They are free and easy to use, and they allow the end reader to copy and paste the secret information, rather than manually having to read things back only to make a mistake.
Quick tip no matter what tool you use, keep your information sharing bland. Instead of username – you could just say U Instead of password – just say P.
If you need to share a URL login link as well as the username and password, create two secrets: One for the URL and one for the Username and Password.
Try not to have all the information that someone would need to access critical information in one location.
How to Share Information Using QuickForget
- Go to QuickForget
- Enter in your secret.
- QuickForget allows you to upload files (We don’t recommend you do that. Use Dropbox instead for file sharing).
- Choose how many views or how many times the secret can be seen before it self-destructs. (Hint: You “checking” the link to see if it worked is counted). The default number of views is 2.
- Choose in how many hours your secret will self-destruct. This means that even if the person you send it to doesn’t look at the secret, your information will still self-destruct when you tell it to. The default is 72 hours. I usually shorten this to 24 hours or less.
- Click the Save My Secret button.
- You will then be taken to a screen with a URL link. Triple-click into the little white box with the URL to select the entire string of numbers, then right-click and choose to copy the link. Paste it into an email you send your web or IT person.
- While you can use the email this link button (it auto-generates an email for you to send), I am personally not a fan and prefer the old school copy and paste method.
Send your QuickForget email to the person, and they will be able to access your secret just by clicking the link. When they open your link, they will also be able to see how many more times they can view your secret and when it will self-destruct.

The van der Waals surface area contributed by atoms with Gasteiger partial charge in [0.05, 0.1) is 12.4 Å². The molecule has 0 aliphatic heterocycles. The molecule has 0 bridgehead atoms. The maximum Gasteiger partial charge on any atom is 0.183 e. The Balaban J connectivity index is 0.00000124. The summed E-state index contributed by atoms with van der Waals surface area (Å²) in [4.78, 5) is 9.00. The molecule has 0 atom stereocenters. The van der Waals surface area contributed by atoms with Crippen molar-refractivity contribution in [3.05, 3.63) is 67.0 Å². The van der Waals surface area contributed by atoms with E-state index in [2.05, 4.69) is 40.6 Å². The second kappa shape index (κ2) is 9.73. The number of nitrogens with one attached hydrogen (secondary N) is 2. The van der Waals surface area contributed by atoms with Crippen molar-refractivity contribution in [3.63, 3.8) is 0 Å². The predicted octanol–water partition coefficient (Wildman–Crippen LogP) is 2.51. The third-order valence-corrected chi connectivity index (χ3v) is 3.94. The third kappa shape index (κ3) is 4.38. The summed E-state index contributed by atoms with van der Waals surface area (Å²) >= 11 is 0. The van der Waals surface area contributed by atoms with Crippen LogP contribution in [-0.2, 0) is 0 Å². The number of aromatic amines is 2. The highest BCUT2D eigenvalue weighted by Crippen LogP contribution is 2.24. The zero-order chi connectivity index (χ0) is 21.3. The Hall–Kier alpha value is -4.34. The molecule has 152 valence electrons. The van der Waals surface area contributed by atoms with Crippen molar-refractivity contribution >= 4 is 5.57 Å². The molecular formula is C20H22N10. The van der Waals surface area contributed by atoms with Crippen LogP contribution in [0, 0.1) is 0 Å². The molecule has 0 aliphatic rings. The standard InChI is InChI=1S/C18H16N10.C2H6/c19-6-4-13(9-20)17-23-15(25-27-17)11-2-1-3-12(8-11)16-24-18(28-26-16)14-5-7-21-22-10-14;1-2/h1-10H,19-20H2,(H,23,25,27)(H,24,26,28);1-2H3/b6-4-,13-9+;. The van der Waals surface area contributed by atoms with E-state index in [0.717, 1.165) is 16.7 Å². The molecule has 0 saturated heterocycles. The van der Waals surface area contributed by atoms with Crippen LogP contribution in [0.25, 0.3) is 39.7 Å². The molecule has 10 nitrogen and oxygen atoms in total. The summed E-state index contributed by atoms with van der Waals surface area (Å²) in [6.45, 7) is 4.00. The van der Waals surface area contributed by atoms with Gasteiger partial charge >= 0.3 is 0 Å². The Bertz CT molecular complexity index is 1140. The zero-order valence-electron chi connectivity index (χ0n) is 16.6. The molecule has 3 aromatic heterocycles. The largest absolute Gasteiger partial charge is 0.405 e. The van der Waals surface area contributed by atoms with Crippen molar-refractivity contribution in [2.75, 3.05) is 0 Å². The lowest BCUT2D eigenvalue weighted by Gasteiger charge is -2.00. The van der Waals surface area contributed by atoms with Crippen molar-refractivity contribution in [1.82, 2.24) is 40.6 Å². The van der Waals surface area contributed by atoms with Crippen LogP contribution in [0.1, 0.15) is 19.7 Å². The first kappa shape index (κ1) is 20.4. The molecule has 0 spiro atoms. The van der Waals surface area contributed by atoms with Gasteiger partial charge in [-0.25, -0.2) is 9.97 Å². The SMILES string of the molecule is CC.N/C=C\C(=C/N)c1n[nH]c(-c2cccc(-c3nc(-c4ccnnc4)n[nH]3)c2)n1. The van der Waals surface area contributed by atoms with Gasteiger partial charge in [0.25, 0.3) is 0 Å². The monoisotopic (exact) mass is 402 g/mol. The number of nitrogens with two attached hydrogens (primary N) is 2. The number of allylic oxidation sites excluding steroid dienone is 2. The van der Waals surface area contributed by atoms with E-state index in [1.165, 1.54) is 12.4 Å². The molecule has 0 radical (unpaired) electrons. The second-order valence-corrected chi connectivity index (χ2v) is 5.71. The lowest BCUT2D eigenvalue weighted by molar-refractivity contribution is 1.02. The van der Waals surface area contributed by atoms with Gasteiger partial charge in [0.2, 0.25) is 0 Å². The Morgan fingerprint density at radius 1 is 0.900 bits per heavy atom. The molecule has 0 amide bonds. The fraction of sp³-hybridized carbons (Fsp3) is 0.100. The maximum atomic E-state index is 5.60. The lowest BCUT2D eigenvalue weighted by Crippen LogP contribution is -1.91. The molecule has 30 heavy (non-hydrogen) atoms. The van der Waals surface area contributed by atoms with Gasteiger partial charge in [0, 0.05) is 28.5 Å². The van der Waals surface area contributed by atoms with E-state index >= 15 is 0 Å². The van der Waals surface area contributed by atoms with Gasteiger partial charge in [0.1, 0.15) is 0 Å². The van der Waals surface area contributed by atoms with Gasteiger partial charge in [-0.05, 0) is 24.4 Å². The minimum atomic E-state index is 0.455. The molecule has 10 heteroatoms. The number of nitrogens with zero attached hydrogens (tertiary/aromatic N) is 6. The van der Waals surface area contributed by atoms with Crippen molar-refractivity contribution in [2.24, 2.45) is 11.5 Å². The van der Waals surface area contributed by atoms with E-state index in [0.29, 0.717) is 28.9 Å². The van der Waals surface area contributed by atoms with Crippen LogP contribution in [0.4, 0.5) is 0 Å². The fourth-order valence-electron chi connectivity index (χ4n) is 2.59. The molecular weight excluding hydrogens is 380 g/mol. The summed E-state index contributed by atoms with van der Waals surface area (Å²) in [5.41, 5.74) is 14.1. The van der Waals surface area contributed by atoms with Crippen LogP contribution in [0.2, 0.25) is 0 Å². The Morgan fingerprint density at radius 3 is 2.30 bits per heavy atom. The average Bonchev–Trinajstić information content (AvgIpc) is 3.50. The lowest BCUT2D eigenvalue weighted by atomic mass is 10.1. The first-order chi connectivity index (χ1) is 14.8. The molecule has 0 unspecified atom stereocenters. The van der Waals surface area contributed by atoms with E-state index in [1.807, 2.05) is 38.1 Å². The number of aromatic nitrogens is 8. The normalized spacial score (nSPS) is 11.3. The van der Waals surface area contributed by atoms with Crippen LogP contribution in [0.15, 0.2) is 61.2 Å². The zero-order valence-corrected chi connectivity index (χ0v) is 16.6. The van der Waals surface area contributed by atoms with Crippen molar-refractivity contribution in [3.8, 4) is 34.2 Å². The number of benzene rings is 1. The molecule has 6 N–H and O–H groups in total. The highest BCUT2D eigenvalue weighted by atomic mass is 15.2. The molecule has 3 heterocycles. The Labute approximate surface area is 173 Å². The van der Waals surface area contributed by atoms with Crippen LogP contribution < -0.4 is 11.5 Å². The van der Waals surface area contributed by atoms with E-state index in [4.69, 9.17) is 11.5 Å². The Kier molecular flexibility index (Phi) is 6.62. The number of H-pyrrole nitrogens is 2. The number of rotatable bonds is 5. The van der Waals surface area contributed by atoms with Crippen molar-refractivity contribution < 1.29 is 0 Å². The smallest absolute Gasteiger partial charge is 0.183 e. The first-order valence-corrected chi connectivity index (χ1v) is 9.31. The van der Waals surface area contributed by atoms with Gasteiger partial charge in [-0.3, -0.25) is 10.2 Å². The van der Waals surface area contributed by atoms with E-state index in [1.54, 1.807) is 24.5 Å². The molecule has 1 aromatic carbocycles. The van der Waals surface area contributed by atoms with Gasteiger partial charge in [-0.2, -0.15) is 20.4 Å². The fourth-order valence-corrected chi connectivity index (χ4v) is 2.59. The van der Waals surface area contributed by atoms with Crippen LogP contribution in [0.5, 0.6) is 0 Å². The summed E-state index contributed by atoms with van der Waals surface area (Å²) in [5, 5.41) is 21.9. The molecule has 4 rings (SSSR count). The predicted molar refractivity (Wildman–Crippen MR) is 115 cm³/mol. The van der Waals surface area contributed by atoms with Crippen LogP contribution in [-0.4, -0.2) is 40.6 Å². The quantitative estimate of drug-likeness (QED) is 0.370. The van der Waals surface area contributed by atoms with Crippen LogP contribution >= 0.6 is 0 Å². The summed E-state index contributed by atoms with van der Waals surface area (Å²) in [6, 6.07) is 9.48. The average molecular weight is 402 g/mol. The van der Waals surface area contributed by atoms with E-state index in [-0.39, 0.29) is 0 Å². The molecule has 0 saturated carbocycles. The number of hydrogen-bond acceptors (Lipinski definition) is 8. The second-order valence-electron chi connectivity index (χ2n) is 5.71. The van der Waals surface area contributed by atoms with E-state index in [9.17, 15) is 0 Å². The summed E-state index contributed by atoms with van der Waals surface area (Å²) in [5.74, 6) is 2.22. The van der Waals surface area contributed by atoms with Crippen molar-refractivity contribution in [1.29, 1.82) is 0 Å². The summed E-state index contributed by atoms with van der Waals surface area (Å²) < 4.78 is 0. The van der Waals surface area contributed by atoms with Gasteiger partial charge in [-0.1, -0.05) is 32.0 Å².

QuickForget is easy to use, and most of my clients (no matter how tech averse) can navigate it.
The downside is anyone with the link can view your information, so keep the number of views to a bare minimum and keep the time until self-destruction short to reduce the risk.
How to Share Information Using InfoEncrypt
InfoEncrypt is designed for even more secure information sharing than QuickForget.
InfoEncrypt, like its name suggests, encrypts your information, and while you still get a URL to share, you also need to share the decryption password with the end-user; otherwise, no one sees anything.
So that even if your URL falls into the wrong hands unless they also have the password to decrypt the information, then your information remains safe.
The other difference is that the encrypted message remains alive for a fixed 90 days, at which time it then self-destructs.
For added security, only the encrypted information is stored on the host company’s servers and not the original message or the password. (In other words, if you lose the password, then you can kiss goodbye to the message).
- Go to Infoencrypt.
- Enter in your secret.
- Set your password and confirm the password.
- Click the Encrypt button.
- Click the “Yes, save and give me a link” button.
- You will then be taken to a screen with a URL link. Click the link, and you will be taken to the URL.
- Copy and paste the URL into an email you send your web or IT person.
- Remember also to share the password to decrypt the message in a text or a separate message.
The bottom line is to never send all your login details to anything in an email. Always presume that emails are not the safest things in the world and will be hacked, and then take that one extra step to protect your information.
Nothing stops a determined hacker or thief. But you may as well make it a darn bit harder for them!